Within three years those same first years formed the nucleus of a side that won promotion to the top division in Leinster. The following year they made the Leinster Senior Cup final. The men’s national U21s won a Four Nations tournament featuring France, Scotland and Wales. When he took the U18 boys, he immediately helped them win promotion back up to the European As, prompting new senior women’s coach Darren Smith to bring him on board as an assistant.
Under Smith, he further moulded his coaching style, observing how meticulous the Kiwi was in preparing his debriefs, team talks, his training sessions. There were situations that demanded he be more like Revs – this is how we’re doing it – with a bit of Passmore’s polish thrown in as well. For the 2012-2013 season, he was appointed player-coach of Monkstown, a club that had never won an Irish hockey league and hadn’t won an Irish Senior Cup in 99 years. With Glenanne, Shaw had won four Irish Senior Cups, six Leinster leagues, four Leinster Cups and three European Cup Winners Cup medals. He was a winner taking over a team that had never won. But instantly he demanded how and what they would win. Every single Thursday night after training, they would do 45 minutes of video analysis, something they had never done before. It nearly broke them. It made them.
“It was all new to them but they just bought into it straight away because the very day that I walked in I told them they would remember the year for the rest of their lives because I guaranteed that we’d win all the major competitions.”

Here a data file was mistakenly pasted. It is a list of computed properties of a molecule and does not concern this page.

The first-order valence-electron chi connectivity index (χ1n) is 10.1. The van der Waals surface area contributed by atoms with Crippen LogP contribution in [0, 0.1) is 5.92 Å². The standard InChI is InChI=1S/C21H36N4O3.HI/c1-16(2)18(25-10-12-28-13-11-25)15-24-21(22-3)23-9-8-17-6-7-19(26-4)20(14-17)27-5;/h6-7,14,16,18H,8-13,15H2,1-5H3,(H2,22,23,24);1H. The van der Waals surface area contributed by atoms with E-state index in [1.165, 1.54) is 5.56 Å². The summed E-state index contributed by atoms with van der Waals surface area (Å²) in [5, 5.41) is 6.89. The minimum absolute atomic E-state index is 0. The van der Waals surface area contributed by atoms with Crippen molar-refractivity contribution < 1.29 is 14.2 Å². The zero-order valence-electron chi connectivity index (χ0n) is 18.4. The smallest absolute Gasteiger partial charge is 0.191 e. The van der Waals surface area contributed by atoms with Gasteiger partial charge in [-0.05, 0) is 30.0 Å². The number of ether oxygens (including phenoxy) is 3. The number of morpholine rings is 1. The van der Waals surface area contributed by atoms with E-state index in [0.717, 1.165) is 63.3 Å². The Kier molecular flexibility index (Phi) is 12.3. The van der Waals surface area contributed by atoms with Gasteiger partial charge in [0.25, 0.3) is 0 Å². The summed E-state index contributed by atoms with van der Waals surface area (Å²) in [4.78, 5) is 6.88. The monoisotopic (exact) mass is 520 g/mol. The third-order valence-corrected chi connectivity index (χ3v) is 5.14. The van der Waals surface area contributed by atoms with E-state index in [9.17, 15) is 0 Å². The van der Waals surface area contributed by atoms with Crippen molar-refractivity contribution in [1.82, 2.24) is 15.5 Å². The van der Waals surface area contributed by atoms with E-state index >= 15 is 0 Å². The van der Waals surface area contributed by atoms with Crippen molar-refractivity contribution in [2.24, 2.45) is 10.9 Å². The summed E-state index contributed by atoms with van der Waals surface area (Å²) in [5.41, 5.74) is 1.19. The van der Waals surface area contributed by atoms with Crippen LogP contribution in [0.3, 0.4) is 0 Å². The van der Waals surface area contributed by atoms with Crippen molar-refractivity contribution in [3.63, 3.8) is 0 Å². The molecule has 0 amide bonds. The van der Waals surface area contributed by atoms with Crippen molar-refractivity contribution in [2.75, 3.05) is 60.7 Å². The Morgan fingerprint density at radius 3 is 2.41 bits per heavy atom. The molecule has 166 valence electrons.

That season they won the All-Ireland league and the Irish Senior Cup. The following season they won them again. And again the season after, by which stage Shaw had finished up as a player, allowing the team to drive it on without him. Again, adapting to the situation of the team.
That same 2015 season the Irish senior women’s team under Smith also came to a different point in its life cycle. They were on the verge of qualifying for the Rio Olympics, beating USA, South Africa and Uruguay, but then in a crossover playoff game against world number five China, they were beaten in sudden death in a shootout, having dominated in regular play, forcing 13 corners.
“It was like a death,” says Shaw and you can tell by how his lip quivers that he means it. As a player himself he missed out on the 2008 Beijing Olympics by goal difference. In 2012 the women’s team had similarly gone so close but so far. China was nearly too much to take.
“I had to go to my sister’s wedding the day after we got back and I wasn’t there. It was down in Kenmare but my head was somewhere else.”
It was too much to take for some players, or at least the next competition for the team was too soon. Just four weeks after the Chinese heartbreak, the team were thrust back into action, having to finish in the top two of an eight-team tournament to win promotion back to the European A level. Only half the team from the China game reported for duty in Prague.
It was the most emotional and challenging week of Shaw’s coaching career. He was now the head coach, Smith having returned to New Zealand where his family felt more at home. Before the team got onto the bus for their opening game, tears were shed in the hotel team room.